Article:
House of Commons Speaker: No Invitation for Trump to Address Parliament

House of Commons Speaker: No Invitation for Trump to Address Parliament
Speaker John Bercow speaks during Prime Minister's Questions in the House of Commons in London on Jan. 18, 2017. (PA Wire via AP)

The speaker of the House of Commons said President Trump will not be welcome to address Parliament on his upcoming state visit to the United Kingdom.

British Prime Minister Theresa May became the first foreign leader to visit the Trump White House late last month. “I have today been able to convey Her Majesty the Queen’s hope that President Trump and the first lady would pay a state visit to the United Kingdom later this year,” May said during joint remarks with Trump on Jan. 27. “And I’m delighted that the president has accepted that invitation.”

More than 1.8 million Britons have since signed a Parliament petition that states, “Donald Trump should be allowed to enter the UK in his capacity as head of the US Government, but he should not be invited to make an official State Visit because it would cause embarrassment to Her Majesty the Queen. Donald Trump’s well documented misogyny and vulgarity disqualifies him from being received by Her Majesty the Queen or the Prince of Wales. Therefore during the term of his presidency Donald Trump should not be invited to the United Kingdom for an official State Visit.”

Labour MP Stephen Doughty got support from 163 colleagues for a motion “to withhold permission from the Government for an address to be made in Westminster Hall, or elsewhere in the Palace of Westminster, by President Trump.”

This morning in session, Doughty asked Speaker John Bercow, a Conservative when he was a member of Parliament, to respond to “deep concern” from parliamentarians that Trump would be offered a speaking opportunity.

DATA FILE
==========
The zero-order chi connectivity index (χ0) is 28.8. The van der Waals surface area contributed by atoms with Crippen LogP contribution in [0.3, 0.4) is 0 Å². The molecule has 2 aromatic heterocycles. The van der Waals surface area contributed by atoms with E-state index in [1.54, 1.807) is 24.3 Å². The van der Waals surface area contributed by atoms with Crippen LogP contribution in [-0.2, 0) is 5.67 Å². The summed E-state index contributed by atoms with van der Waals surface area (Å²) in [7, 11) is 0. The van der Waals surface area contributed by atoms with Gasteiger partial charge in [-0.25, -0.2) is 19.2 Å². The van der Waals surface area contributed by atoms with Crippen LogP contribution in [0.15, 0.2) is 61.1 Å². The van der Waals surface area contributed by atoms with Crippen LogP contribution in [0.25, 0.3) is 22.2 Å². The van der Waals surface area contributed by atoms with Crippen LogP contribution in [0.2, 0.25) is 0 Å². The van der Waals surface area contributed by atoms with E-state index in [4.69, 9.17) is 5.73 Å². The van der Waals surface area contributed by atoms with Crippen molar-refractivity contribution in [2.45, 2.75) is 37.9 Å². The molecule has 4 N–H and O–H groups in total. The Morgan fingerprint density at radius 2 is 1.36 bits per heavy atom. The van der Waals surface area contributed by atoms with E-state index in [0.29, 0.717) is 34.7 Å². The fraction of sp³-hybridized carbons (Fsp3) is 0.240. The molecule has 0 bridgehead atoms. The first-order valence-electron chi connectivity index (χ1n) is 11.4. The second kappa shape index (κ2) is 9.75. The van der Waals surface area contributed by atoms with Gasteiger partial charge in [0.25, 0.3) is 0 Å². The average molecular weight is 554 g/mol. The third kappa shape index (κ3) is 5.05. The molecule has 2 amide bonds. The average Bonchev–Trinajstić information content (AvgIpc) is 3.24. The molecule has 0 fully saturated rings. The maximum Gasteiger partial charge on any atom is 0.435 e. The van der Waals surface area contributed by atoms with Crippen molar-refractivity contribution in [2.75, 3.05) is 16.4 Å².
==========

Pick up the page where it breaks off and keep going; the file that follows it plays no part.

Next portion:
Bercow said “an address by a foreign leader to both houses of parliament is not an automatic right, it is an earned honor.”

“Moreover, there are many precedents for state visits to take place to our country which do not include an address to both houses of parliament. That’s the first point,” Bercow said. “The second point is in relation to Westminster Hall, there are three key holders to Westminster Hall — the speaker of the House of Commons, the speaker of the House of Lords, and the Lord Great Chamberlain. Ordinarily, we are able to work by consensus and the hall would be used for a purpose such as an address or another purpose by agreement of the three key holders.”

“I must say to the honorable gentleman, to all who signed his early-day motion and to others who have strong views on either side of the argument, that before the imposition of the migrant ban I would myself have been strongly opposed to an address by President Trump in Westminster Hall. After the imposition of the migrant ban by President Trump I am even more strongly opposed to an address by President Trump in Westminster Hall.”

If Trump is invited to speak in the Royal Gallery, Bercow acknowledged he does “not perhaps have as strong a say in that matter; it is in a different part of the building, although customarily an invitation to a visiting leader to deliver an address there would be issued in the names of the two speakers.”

“I would not wish to issue an invitation to President Trump in the Royal Gallery,” he added. “And I conclude by saying to the honorable gentleman this: We value our relationship with the United States, if a state visit takes place that is way beyond and above the pay grade of the speaker.”

“However, as far as this place is concerned, I feel very strongly that our opposition to racism, and sexism, and our support for equality before the law and an independent judiciary are hugely important considerations in the House of Commons.”

There was no immediate reaction from the White House or 10 Downing Street.

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